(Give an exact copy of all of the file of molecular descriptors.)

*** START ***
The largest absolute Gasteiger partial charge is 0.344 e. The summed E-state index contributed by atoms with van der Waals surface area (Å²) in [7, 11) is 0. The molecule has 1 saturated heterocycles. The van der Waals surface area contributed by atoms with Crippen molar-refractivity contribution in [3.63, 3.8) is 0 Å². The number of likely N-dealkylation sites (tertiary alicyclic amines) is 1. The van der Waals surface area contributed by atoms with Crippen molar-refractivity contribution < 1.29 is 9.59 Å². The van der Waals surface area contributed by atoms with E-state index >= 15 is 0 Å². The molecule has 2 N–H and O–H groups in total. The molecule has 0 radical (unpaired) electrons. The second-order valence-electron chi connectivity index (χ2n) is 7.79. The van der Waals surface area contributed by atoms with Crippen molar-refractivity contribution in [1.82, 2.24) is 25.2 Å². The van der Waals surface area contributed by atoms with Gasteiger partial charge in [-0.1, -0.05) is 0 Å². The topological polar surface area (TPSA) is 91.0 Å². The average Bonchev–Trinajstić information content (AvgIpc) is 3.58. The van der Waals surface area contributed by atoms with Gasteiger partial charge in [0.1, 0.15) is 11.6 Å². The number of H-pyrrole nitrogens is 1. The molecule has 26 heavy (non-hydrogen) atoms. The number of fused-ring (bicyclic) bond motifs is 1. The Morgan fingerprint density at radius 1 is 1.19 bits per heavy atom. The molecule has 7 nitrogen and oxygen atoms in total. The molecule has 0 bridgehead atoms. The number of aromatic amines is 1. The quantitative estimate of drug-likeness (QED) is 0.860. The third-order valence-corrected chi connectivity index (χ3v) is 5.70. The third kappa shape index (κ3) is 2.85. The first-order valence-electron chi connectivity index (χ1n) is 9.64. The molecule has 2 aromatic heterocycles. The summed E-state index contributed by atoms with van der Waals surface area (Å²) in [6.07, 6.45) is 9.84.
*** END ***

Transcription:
The largest absolute Gasteiger partial charge is 0.344 e. The summed E-state index contributed by atoms with van der Waals surface area (Å²) in [7, 11) is 0. The molecule has 1 saturated heterocycles. The van der Waals surface area contributed by atoms with Crippen molar-refractivity contribution in [3.63, 3.8) is 0 Å². The number of likely N-dealkylation sites (tertiary alicyclic amines) is 1. The van der Waals surface area contributed by atoms with Crippen molar-refractivity contribution < 1.29 is 9.59 Å². The van der Waals surface area contributed by atoms with E-state index >= 15 is 0 Å². The molecule has 2 N–H and O–H groups in total. The molecule has 0 radical (unpaired) electrons. The second-order valence-electron chi connectivity index (χ2n) is 7.79. The van der Waals surface area contributed by atoms with Crippen molar-refractivity contribution in [1.82, 2.24) is 25.2 Å². The van der Waals surface area contributed by atoms with Gasteiger partial charge in [-0.1, -0.05) is 0 Å². The topological polar surface area (TPSA) is 91.0 Å². The average Bonchev–Trinajstić information content (AvgIpc) is 3.58. The van der Waals surface area contributed by atoms with Gasteiger partial charge in [0.1, 0.15) is 11.6 Å². The number of H-pyrrole nitrogens is 1. The molecule has 26 heavy (non-hydrogen) atoms. The number of fused-ring (bicyclic) bond motifs is 1. The Morgan fingerprint density at radius 1 is 1.19 bits per heavy atom. The molecule has 7 nitrogen and oxygen atoms in total. The molecule has 0 bridgehead atoms. The number of aromatic amines is 1. The quantitative estimate of drug-likeness (QED) is 0.860. The third-order valence-corrected chi connectivity index (χ3v) is 5.70. The third kappa shape index (κ3) is 2.85. The first-order valence-electron chi connectivity index (χ1n) is 9.64. The molecule has 2 aromatic heterocycles. The summed E-state index contributed by atoms with van der Waals surface area (Å²) in [6.07, 6.45) is 9.84.